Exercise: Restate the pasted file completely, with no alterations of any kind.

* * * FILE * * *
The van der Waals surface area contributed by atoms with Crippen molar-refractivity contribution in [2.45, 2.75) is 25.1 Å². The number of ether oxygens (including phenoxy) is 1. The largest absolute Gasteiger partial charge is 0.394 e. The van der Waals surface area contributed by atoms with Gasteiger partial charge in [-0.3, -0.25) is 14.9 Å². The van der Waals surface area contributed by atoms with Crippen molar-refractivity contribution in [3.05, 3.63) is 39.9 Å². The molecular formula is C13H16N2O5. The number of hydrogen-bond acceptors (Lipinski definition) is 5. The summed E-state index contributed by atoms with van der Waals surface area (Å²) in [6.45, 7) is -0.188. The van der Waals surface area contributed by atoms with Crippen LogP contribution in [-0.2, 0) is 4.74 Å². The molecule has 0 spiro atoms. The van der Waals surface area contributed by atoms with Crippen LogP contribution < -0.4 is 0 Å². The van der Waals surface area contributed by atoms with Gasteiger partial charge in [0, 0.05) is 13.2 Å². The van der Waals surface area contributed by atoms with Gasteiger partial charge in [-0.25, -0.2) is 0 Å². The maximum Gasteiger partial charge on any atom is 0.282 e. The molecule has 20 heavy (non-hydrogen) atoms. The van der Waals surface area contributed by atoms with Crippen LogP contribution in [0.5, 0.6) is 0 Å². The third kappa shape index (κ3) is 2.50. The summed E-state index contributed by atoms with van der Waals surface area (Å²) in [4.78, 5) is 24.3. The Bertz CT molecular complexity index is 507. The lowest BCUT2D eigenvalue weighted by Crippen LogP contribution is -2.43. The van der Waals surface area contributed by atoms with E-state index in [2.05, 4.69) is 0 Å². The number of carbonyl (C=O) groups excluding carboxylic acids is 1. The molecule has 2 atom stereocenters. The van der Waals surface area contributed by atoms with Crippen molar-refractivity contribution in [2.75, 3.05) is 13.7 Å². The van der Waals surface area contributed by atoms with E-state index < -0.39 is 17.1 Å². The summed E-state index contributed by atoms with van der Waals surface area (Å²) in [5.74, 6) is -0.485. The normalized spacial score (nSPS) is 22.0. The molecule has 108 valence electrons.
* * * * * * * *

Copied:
The van der Waals surface area contributed by atoms with Crippen molar-refractivity contribution in [2.45, 2.75) is 25.1 Å². The number of ether oxygens (including phenoxy) is 1. The largest absolute Gasteiger partial charge is 0.394 e. The van der Waals surface area contributed by atoms with Gasteiger partial charge in [-0.3, -0.25) is 14.9 Å². The van der Waals surface area contributed by atoms with Crippen molar-refractivity contribution in [3.05, 3.63) is 39.9 Å². The molecular formula is C13H16N2O5. The number of hydrogen-bond acceptors (Lipinski definition) is 5. The summed E-state index contributed by atoms with van der Waals surface area (Å²) in [6.45, 7) is -0.188. The van der Waals surface area contributed by atoms with Crippen LogP contribution in [-0.2, 0) is 4.74 Å². The molecule has 0 spiro atoms. The van der Waals surface area contributed by atoms with Crippen LogP contribution < -0.4 is 0 Å². The van der Waals surface area contributed by atoms with Gasteiger partial charge in [0, 0.05) is 13.2 Å². The van der Waals surface area contributed by atoms with Gasteiger partial charge in [-0.25, -0.2) is 0 Å². The maximum Gasteiger partial charge on any atom is 0.282 e. The molecule has 20 heavy (non-hydrogen) atoms. The van der Waals surface area contributed by atoms with Crippen LogP contribution in [0.5, 0.6) is 0 Å². The third kappa shape index (κ3) is 2.50. The summed E-state index contributed by atoms with van der Waals surface area (Å²) in [4.78, 5) is 24.3. The Bertz CT molecular complexity index is 507. The lowest BCUT2D eigenvalue weighted by Crippen LogP contribution is -2.43. The van der Waals surface area contributed by atoms with E-state index in [2.05, 4.69) is 0 Å². The number of carbonyl (C=O) groups excluding carboxylic acids is 1. The molecule has 2 atom stereocenters. The van der Waals surface area contributed by atoms with Crippen molar-refractivity contribution in [2.75, 3.05) is 13.7 Å². The van der Waals surface area contributed by atoms with E-state index < -0.39 is 17.1 Å². The summed E-state index contributed by atoms with van der Waals surface area (Å²) in [5.74, 6) is -0.485. The normalized spacial score (nSPS) is 22.0. The molecule has 108 valence electrons.